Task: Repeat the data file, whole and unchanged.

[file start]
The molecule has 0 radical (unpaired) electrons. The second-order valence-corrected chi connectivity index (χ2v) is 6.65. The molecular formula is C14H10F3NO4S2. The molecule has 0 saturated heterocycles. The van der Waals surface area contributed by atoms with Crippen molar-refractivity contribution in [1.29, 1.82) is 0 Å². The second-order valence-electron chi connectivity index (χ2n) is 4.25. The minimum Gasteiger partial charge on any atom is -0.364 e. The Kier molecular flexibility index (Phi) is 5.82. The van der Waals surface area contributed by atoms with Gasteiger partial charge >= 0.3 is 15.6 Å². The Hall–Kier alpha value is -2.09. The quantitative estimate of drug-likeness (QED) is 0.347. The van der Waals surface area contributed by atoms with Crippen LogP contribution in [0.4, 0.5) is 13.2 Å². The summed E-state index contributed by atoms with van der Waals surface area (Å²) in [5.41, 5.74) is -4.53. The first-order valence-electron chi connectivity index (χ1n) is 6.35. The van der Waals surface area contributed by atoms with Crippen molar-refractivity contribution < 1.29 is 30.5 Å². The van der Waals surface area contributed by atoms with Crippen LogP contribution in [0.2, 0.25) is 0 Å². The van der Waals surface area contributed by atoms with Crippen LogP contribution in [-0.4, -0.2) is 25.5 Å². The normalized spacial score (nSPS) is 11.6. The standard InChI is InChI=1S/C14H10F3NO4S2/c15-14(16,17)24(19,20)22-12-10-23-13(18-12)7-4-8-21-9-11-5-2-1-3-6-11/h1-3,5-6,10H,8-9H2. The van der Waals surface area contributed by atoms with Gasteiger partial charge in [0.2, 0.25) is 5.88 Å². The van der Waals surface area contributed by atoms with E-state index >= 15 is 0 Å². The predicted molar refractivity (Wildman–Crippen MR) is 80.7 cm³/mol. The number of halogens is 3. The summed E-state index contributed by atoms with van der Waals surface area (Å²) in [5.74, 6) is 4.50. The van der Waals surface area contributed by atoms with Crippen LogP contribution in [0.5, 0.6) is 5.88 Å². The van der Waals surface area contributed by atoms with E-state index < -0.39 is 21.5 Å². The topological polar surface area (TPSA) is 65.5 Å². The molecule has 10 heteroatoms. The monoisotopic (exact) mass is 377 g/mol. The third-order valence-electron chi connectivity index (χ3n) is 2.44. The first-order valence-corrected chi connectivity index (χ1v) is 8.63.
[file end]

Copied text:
The molecule has 0 radical (unpaired) electrons. The second-order valence-corrected chi connectivity index (χ2v) is 6.65. The molecular formula is C14H10F3NO4S2. The molecule has 0 saturated heterocycles. The van der Waals surface area contributed by atoms with Crippen molar-refractivity contribution in [1.29, 1.82) is 0 Å². The second-order valence-electron chi connectivity index (χ2n) is 4.25. The minimum Gasteiger partial charge on any atom is -0.364 e. The Kier molecular flexibility index (Phi) is 5.82. The van der Waals surface area contributed by atoms with Gasteiger partial charge >= 0.3 is 15.6 Å². The Hall–Kier alpha value is -2.09. The quantitative estimate of drug-likeness (QED) is 0.347. The van der Waals surface area contributed by atoms with Crippen LogP contribution in [0.4, 0.5) is 13.2 Å². The summed E-state index contributed by atoms with van der Waals surface area (Å²) in [5.41, 5.74) is -4.53. The first-order valence-electron chi connectivity index (χ1n) is 6.35. The van der Waals surface area contributed by atoms with Crippen molar-refractivity contribution < 1.29 is 30.5 Å². The van der Waals surface area contributed by atoms with Crippen LogP contribution in [0.2, 0.25) is 0 Å². The van der Waals surface area contributed by atoms with Crippen LogP contribution in [-0.4, -0.2) is 25.5 Å². The normalized spacial score (nSPS) is 11.6. The standard InChI is InChI=1S/C14H10F3NO4S2/c15-14(16,17)24(19,20)22-12-10-23-13(18-12)7-4-8-21-9-11-5-2-1-3-6-11/h1-3,5-6,10H,8-9H2. The van der Waals surface area contributed by atoms with Gasteiger partial charge in [0.2, 0.25) is 5.88 Å². The van der Waals surface area contributed by atoms with E-state index >= 15 is 0 Å². The predicted molar refractivity (Wildman–Crippen MR) is 80.7 cm³/mol. The number of halogens is 3. The summed E-state index contributed by atoms with van der Waals surface area (Å²) in [5.74, 6) is 4.50. The van der Waals surface area contributed by atoms with Crippen LogP contribution in [0.5, 0.6) is 5.88 Å². The van der Waals surface area contributed by atoms with E-state index < -0.39 is 21.5 Å². The topological polar surface area (TPSA) is 65.5 Å². The molecule has 10 heteroatoms. The monoisotopic (exact) mass is 377 g/mol. The third-order valence-electron chi connectivity index (χ3n) is 2.44. The first-order valence-corrected chi connectivity index (χ1v) is 8.63.